The last year has been difficult for several reasons. People battled isolation, job losses and health risks that most of us had never experienced before. On top of these unprecedented challenges, unfortunately, people were also dealing with more familiar situations that make life challenging.
For instance, over the last year, people continued to lose loved ones in car accidents. In fact, the rate of fatal accidents increased by 7 percent.
Reasons behind the increase
It would make sense to expect traffic accidents to drop during a year when so many folks were working from home and unable to spend time out at restaurants, grocery stores and events.
However, the opposite happened. Last year saw the highest number of fatal crashes since 2007. According to the National Highway Traffic Safety Administration, nearly 38,700 people died in crashes, which officials say resulted from a few factors. They cite the following behaviors as contributors to the increased rate of fatal accidents:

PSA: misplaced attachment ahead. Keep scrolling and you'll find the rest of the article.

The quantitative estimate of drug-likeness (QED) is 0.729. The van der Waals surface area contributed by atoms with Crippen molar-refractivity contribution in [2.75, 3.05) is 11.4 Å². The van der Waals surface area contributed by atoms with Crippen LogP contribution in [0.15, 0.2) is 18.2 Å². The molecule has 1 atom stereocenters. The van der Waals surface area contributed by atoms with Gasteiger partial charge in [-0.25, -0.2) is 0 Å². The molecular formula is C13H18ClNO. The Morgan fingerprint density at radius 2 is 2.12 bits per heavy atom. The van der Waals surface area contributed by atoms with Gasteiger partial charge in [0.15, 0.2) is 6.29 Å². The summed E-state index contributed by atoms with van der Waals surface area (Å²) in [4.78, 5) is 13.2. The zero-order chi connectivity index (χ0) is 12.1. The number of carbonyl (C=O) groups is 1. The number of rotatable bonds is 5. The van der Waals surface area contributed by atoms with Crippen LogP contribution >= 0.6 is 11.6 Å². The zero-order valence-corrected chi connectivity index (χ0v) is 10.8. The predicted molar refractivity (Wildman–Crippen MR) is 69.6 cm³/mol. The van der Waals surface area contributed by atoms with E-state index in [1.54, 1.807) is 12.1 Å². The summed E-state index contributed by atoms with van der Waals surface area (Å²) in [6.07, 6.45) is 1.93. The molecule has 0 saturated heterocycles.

- Drivers taking more risks, like speeding, on less congested roads and highways
- Failing to wear a seat belt
- Driving while under the influence of alcohol or drugs
These actions increased the risk of catastrophic accidents during a time when people drove fewer miles than average.
Other telling trends from last year
The NHTSA report also found that motorcycle and bicycle accidents increased as well. This could be due to people having more time and motivation to get outside.
Not all the news was negative, though. Statistics show that large truck accidents and crashes involving drivers over 65 decreased last year.
From this information, we can glean that while there were fewer cars on the road, those who were on the road may have been taking more risks than they would in other years.
Focusing on recovery
There is a light at the end of the tunnel in terms of the pandemic and economic hardships. However, that light may be hard to see for people who have lost their loved ones in a fatal accident recently.
Thus, now can be a good time to examine your legal rights and the financial remedies that may be available to you. Doing so cannot undo the past, but it can make it easier to focus on the future.